See social dialogue
Act (section 45) also promotes the establishment of Joint Negotiating Councils (JNC) to bargain over working conditions at the sectoral level. So far, only one JNC was established in the textile industry in 2005 between the Swaziland Textile Exporters Association (STEA) and the Swaziland Manufacturing and Allied Workers Union (SMAWU). But before an agreement could be reached, the STEA disbanded as a reaction to requests by the SMAWU to negotiate pay increases.

Undermining of the recourse to collective bargaining and his effectiveness:

Unions still refused recognition
31-12-2009

The authorities have continued to refuse recognition recognition The designation by a government agency of a union as the bargaining agent for workers in a given bargaining unit, or acceptance by an employer that its employees can be collectively represented by a union. to the Swaziland Police Association (SPA) and the Swaziland Correctional Service Union (SWACU). Additionally, union activity is not effectively protected against employers’ interference, although the law protects unions from governmental interference. It has been reported that employers’ interference with workers’ councils has contributed to the failure of some trade unions to negotiate collective agreements. Furthermore, there are reports that some employers dictate which decisions are taken in the workers’ councils.

Right to strike

Undermining of the recourse to strike actions or their effectiveness:

Continued repression of trade union activity
31-12-2010

In an interview given to a London student’s newspaper in February 2010, B.V. Dlamini, deputy secretary general of the Swaziland Federation of Trade Unions (SFTU) described the trade union rights situation in the country as follows: “When workers go on strike strike The most common form of industrial action, a strike is a concerted stoppage of work by employees for a limited period of time. Can assume a wide variety of forms.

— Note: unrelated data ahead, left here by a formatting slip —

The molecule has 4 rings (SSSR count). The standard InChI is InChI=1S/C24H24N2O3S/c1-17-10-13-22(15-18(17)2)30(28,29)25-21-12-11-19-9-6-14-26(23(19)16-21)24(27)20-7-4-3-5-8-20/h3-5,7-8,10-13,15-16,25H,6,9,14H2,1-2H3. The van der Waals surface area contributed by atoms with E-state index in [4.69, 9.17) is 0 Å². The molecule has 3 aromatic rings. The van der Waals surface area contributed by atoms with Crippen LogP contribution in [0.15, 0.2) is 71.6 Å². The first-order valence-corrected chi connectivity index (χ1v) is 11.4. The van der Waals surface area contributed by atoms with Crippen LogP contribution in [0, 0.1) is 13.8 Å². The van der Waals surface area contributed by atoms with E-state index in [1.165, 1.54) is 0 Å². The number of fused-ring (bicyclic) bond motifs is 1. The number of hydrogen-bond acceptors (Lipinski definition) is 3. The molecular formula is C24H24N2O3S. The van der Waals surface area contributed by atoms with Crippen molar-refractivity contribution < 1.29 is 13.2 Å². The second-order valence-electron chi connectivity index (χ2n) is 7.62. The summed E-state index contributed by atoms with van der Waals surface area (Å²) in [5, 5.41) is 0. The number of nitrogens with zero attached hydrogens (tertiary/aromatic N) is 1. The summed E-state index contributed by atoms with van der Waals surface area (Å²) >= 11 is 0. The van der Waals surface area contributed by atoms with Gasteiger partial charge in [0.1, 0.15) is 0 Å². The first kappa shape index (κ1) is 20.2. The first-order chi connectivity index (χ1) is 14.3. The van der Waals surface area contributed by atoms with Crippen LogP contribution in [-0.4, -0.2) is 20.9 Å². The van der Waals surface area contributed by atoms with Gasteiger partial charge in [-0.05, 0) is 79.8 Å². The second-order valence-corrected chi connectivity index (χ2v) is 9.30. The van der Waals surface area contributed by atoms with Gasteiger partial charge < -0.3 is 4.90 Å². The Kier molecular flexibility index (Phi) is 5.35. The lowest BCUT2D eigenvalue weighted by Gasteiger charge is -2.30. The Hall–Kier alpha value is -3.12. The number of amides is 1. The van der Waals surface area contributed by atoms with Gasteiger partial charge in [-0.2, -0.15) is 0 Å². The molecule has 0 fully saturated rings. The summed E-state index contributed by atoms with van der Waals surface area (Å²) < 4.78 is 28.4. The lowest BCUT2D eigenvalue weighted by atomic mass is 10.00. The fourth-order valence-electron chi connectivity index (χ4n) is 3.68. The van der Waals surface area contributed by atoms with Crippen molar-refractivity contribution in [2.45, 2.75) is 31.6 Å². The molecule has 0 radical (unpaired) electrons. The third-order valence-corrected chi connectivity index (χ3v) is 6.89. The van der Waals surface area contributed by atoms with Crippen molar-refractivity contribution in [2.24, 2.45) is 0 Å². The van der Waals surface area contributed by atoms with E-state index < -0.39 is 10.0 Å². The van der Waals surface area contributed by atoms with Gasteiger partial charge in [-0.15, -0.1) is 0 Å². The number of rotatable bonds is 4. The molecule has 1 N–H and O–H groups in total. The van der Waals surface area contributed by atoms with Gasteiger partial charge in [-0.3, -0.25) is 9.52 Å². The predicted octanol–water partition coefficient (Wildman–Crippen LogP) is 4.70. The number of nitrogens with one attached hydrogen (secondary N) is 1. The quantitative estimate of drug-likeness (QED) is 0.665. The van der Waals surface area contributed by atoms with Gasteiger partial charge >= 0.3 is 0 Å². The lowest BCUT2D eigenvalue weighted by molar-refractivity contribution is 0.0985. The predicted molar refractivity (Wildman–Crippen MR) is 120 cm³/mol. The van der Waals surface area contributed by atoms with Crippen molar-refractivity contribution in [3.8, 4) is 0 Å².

See general strike, intermittent strike, rotating strike, sit-down strike, sympathy strike, wildcat strike
, the government sends the police to beat the hell out of them. There are even cases where police agents were shooting the workers just because they went on strike strike The most common form of industrial action, a strike is a concerted stoppage of work by employees for a limited period of time. Can assume a wide variety of forms.

See general strike, intermittent strike, rotating strike, sit-down strike, sympathy strike, wildcat strike
, demanding better working conditions”. The government said that it was “not going to tolerate [strikes], because it will chase [away] investors”. Mr. Dlamini also explained that while Swaziland was often one of the first countries to ratify international conventions, including ILO International Labour Organization A tripartite United Nations (UN) agency established in 1919 to promote working and living conditions. The main international body charged with developing and overseeing international labour standards.

See tripartism, ITUC Guide to international trade union rights
Conventions, it was usually also the first to violate them.

Repression in the textile sector
30-11-2009

The textile sector has become notorious for its anti-labour and anti-union practices, particularly foreign-owned companies, principally from Taiwan, who employ a mainly female workforce. Any protests about their poor working conditions are dealt with severely. In March 2008, police intervened against thousands of textile workers engaged in a legal strike strike The most common form of industrial action, a strike is a concerted stoppage of work by employees for a limited period of time. Can assume a wide variety of forms.

See general strike, intermittent strike, rotating strike, sit-down strike, sympathy strike, wildcat strike
to demand higher wages. The workers, mainly women, were hit with tear gas canisters, beaten heavily with batons and shot at with what were suspect to be live rounds.

© ITUC-CSI-IGB 2013 | www.ituc-csi.org | Contact Design by Pixeleyes.be - maps: jVectorMap